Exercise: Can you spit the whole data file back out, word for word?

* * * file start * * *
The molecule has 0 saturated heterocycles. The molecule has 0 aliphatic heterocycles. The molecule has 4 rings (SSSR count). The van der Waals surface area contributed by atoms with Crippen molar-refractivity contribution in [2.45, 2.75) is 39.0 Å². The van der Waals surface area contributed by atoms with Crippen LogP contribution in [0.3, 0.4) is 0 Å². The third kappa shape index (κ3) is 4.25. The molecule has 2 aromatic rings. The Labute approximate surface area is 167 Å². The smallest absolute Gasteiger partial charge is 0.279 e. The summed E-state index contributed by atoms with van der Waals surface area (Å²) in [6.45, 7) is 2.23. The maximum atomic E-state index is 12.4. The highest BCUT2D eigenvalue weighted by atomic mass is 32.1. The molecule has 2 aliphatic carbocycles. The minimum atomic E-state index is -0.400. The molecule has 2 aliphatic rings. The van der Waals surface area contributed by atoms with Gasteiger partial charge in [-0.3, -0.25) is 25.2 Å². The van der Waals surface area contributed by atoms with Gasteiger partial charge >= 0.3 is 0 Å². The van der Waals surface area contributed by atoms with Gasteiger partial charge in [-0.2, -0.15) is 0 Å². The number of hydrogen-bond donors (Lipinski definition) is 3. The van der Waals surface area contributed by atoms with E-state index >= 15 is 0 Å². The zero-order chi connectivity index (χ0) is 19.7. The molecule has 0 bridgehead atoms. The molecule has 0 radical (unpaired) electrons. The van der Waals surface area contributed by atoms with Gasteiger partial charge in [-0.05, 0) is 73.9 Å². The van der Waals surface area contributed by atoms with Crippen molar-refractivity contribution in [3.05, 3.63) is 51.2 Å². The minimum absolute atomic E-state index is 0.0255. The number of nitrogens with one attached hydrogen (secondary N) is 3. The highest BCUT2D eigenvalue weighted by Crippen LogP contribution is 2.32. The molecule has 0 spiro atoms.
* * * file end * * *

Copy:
The molecule has 0 saturated heterocycles. The molecule has 0 aliphatic heterocycles. The molecule has 4 rings (SSSR count). The van der Waals surface area contributed by atoms with Crippen molar-refractivity contribution in [2.45, 2.75) is 39.0 Å². The van der Waals surface area contributed by atoms with Crippen LogP contribution in [0.3, 0.4) is 0 Å². The third kappa shape index (κ3) is 4.25. The molecule has 2 aromatic rings. The Labute approximate surface area is 167 Å². The smallest absolute Gasteiger partial charge is 0.279 e. The summed E-state index contributed by atoms with van der Waals surface area (Å²) in [6.45, 7) is 2.23. The maximum atomic E-state index is 12.4. The highest BCUT2D eigenvalue weighted by atomic mass is 32.1. The molecule has 2 aliphatic carbocycles. The minimum atomic E-state index is -0.400. The molecule has 2 aliphatic rings. The van der Waals surface area contributed by atoms with Gasteiger partial charge in [-0.3, -0.25) is 25.2 Å². The van der Waals surface area contributed by atoms with Gasteiger partial charge >= 0.3 is 0 Å². The van der Waals surface area contributed by atoms with Gasteiger partial charge in [-0.2, -0.15) is 0 Å². The number of hydrogen-bond donors (Lipinski definition) is 3. The van der Waals surface area contributed by atoms with E-state index >= 15 is 0 Å². The zero-order chi connectivity index (χ0) is 19.7. The molecule has 0 bridgehead atoms. The molecule has 0 radical (unpaired) electrons. The van der Waals surface area contributed by atoms with Gasteiger partial charge in [-0.05, 0) is 73.9 Å². The van der Waals surface area contributed by atoms with Crippen molar-refractivity contribution in [3.05, 3.63) is 51.2 Å². The minimum absolute atomic E-state index is 0.0255. The number of nitrogens with one attached hydrogen (secondary N) is 3. The highest BCUT2D eigenvalue weighted by Crippen LogP contribution is 2.32. The molecule has 0 spiro atoms.